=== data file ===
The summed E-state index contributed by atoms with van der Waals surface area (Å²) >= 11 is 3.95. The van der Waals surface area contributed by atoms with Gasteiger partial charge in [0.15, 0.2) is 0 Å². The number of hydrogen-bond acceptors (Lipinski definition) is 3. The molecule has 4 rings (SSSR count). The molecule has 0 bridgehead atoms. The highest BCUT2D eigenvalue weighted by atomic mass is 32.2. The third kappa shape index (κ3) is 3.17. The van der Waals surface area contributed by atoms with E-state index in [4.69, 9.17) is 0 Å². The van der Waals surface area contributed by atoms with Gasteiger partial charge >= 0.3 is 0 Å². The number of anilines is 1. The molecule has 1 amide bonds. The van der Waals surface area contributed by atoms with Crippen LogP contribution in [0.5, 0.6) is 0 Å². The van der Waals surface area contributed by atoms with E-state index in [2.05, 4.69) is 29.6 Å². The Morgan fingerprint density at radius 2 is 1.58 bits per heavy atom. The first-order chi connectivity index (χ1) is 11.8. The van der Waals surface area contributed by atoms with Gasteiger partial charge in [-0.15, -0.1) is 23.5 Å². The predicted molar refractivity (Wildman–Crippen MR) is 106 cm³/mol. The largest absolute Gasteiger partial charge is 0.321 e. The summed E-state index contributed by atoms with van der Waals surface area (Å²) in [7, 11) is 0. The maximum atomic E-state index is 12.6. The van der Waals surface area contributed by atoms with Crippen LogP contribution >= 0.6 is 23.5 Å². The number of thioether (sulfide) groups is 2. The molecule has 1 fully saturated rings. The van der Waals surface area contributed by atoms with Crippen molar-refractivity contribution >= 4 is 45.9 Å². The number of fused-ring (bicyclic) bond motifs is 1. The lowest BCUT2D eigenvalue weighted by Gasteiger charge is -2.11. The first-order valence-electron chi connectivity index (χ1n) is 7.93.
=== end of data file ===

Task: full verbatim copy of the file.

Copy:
The summed E-state index contributed by atoms with van der Waals surface area (Å²) >= 11 is 3.95. The van der Waals surface area contributed by atoms with Gasteiger partial charge in [0.15, 0.2) is 0 Å². The number of hydrogen-bond acceptors (Lipinski definition) is 3. The molecule has 4 rings (SSSR count). The molecule has 0 bridgehead atoms. The highest BCUT2D eigenvalue weighted by atomic mass is 32.2. The third kappa shape index (κ3) is 3.17. The van der Waals surface area contributed by atoms with E-state index in [4.69, 9.17) is 0 Å². The van der Waals surface area contributed by atoms with Gasteiger partial charge >= 0.3 is 0 Å². The number of anilines is 1. The molecule has 1 amide bonds. The van der Waals surface area contributed by atoms with Crippen LogP contribution in [0.5, 0.6) is 0 Å². The van der Waals surface area contributed by atoms with E-state index in [2.05, 4.69) is 29.6 Å². The Morgan fingerprint density at radius 2 is 1.58 bits per heavy atom. The first-order chi connectivity index (χ1) is 11.8. The van der Waals surface area contributed by atoms with Gasteiger partial charge in [-0.15, -0.1) is 23.5 Å². The predicted molar refractivity (Wildman–Crippen MR) is 106 cm³/mol. The largest absolute Gasteiger partial charge is 0.321 e. The summed E-state index contributed by atoms with van der Waals surface area (Å²) in [7, 11) is 0. The maximum atomic E-state index is 12.6. The van der Waals surface area contributed by atoms with Crippen LogP contribution >= 0.6 is 23.5 Å². The number of thioether (sulfide) groups is 2. The molecule has 1 fully saturated rings. The van der Waals surface area contributed by atoms with Crippen molar-refractivity contribution >= 4 is 45.9 Å². The number of fused-ring (bicyclic) bond motifs is 1. The lowest BCUT2D eigenvalue weighted by Gasteiger charge is -2.11. The first-order valence-electron chi connectivity index (χ1n) is 7.93.